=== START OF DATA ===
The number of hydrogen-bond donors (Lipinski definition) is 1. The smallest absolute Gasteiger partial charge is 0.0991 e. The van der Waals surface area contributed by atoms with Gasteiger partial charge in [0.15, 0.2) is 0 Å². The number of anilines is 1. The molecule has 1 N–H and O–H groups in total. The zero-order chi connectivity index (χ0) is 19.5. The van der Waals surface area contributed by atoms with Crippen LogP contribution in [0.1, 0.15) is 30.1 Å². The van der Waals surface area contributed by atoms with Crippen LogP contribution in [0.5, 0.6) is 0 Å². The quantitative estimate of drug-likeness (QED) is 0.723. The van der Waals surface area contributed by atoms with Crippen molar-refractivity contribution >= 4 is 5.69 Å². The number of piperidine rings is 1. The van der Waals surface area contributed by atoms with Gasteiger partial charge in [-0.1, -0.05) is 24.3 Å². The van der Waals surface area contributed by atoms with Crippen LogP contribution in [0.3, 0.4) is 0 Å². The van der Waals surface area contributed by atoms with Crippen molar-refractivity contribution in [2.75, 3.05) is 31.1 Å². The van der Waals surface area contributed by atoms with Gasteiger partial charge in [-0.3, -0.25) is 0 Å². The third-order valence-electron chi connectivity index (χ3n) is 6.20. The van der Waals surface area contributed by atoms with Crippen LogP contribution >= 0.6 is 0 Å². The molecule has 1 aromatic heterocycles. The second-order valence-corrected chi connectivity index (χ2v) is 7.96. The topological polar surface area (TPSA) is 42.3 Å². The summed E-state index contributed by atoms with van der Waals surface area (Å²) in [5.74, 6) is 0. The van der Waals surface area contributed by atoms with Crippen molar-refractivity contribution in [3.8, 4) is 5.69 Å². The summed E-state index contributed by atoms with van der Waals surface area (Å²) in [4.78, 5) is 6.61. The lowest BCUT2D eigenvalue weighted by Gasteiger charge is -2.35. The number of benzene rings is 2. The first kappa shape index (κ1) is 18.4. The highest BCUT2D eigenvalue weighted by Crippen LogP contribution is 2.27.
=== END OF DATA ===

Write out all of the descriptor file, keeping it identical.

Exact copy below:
The number of hydrogen-bond donors (Lipinski definition) is 1. The smallest absolute Gasteiger partial charge is 0.0991 e. The van der Waals surface area contributed by atoms with Gasteiger partial charge in [0.15, 0.2) is 0 Å². The number of anilines is 1. The molecule has 1 N–H and O–H groups in total. The zero-order chi connectivity index (χ0) is 19.5. The van der Waals surface area contributed by atoms with Crippen LogP contribution in [0.1, 0.15) is 30.1 Å². The van der Waals surface area contributed by atoms with Crippen LogP contribution in [0.5, 0.6) is 0 Å². The quantitative estimate of drug-likeness (QED) is 0.723. The van der Waals surface area contributed by atoms with Crippen molar-refractivity contribution >= 4 is 5.69 Å². The number of piperidine rings is 1. The van der Waals surface area contributed by atoms with Gasteiger partial charge in [-0.1, -0.05) is 24.3 Å². The van der Waals surface area contributed by atoms with Crippen LogP contribution in [0.3, 0.4) is 0 Å². The van der Waals surface area contributed by atoms with Crippen molar-refractivity contribution in [2.75, 3.05) is 31.1 Å². The van der Waals surface area contributed by atoms with Gasteiger partial charge in [-0.3, -0.25) is 0 Å². The third-order valence-electron chi connectivity index (χ3n) is 6.20. The van der Waals surface area contributed by atoms with Crippen LogP contribution >= 0.6 is 0 Å². The molecule has 1 aromatic heterocycles. The second-order valence-corrected chi connectivity index (χ2v) is 7.96. The topological polar surface area (TPSA) is 42.3 Å². The summed E-state index contributed by atoms with van der Waals surface area (Å²) in [5.74, 6) is 0. The van der Waals surface area contributed by atoms with Crippen molar-refractivity contribution in [3.8, 4) is 5.69 Å². The summed E-state index contributed by atoms with van der Waals surface area (Å²) in [4.78, 5) is 6.61. The lowest BCUT2D eigenvalue weighted by Gasteiger charge is -2.35. The number of benzene rings is 2. The first kappa shape index (κ1) is 18.4. The highest BCUT2D eigenvalue weighted by Crippen LogP contribution is 2.27.